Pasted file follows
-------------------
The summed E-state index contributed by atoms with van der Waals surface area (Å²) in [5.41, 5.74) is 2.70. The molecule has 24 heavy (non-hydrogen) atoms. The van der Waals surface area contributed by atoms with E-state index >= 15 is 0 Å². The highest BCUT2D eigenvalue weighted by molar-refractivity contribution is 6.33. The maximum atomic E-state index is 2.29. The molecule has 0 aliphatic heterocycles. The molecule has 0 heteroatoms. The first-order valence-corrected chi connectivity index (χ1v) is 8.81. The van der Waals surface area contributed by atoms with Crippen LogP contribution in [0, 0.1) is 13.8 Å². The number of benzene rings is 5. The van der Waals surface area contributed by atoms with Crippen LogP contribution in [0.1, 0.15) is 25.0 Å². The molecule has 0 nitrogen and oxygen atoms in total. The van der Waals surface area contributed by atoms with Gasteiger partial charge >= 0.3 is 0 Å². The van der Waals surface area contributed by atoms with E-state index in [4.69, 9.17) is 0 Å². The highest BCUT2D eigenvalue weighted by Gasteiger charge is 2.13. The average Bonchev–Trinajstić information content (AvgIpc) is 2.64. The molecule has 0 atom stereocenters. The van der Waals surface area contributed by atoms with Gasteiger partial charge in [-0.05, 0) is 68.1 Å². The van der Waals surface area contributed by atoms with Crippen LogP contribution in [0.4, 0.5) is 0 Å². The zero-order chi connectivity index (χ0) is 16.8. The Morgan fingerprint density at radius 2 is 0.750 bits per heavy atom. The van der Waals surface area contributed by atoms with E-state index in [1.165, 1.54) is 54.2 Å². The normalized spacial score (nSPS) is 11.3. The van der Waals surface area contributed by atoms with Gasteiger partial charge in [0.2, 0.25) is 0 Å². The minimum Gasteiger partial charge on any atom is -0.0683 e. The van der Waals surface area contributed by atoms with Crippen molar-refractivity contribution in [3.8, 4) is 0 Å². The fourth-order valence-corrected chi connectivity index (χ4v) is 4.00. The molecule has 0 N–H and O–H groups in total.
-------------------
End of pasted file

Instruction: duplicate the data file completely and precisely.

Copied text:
The summed E-state index contributed by atoms with van der Waals surface area (Å²) in [5.41, 5.74) is 2.70. The molecule has 24 heavy (non-hydrogen) atoms. The van der Waals surface area contributed by atoms with E-state index >= 15 is 0 Å². The highest BCUT2D eigenvalue weighted by molar-refractivity contribution is 6.33. The maximum atomic E-state index is 2.29. The molecule has 0 aliphatic heterocycles. The molecule has 0 heteroatoms. The first-order valence-corrected chi connectivity index (χ1v) is 8.81. The van der Waals surface area contributed by atoms with Crippen LogP contribution in [0, 0.1) is 13.8 Å². The number of benzene rings is 5. The van der Waals surface area contributed by atoms with Crippen LogP contribution in [0.1, 0.15) is 25.0 Å². The molecule has 0 nitrogen and oxygen atoms in total. The van der Waals surface area contributed by atoms with Gasteiger partial charge >= 0.3 is 0 Å². The van der Waals surface area contributed by atoms with E-state index in [4.69, 9.17) is 0 Å². The highest BCUT2D eigenvalue weighted by Gasteiger charge is 2.13. The average Bonchev–Trinajstić information content (AvgIpc) is 2.64. The molecule has 0 atom stereocenters. The van der Waals surface area contributed by atoms with Gasteiger partial charge in [-0.05, 0) is 68.1 Å². The van der Waals surface area contributed by atoms with Crippen LogP contribution in [0.4, 0.5) is 0 Å². The zero-order chi connectivity index (χ0) is 16.8. The Morgan fingerprint density at radius 2 is 0.750 bits per heavy atom. The van der Waals surface area contributed by atoms with E-state index in [1.165, 1.54) is 54.2 Å². The normalized spacial score (nSPS) is 11.3. The van der Waals surface area contributed by atoms with Gasteiger partial charge in [0.2, 0.25) is 0 Å². The minimum Gasteiger partial charge on any atom is -0.0683 e. The van der Waals surface area contributed by atoms with Crippen molar-refractivity contribution in [3.8, 4) is 0 Å². The fourth-order valence-corrected chi connectivity index (χ4v) is 4.00. The molecule has 0 N–H and O–H groups in total.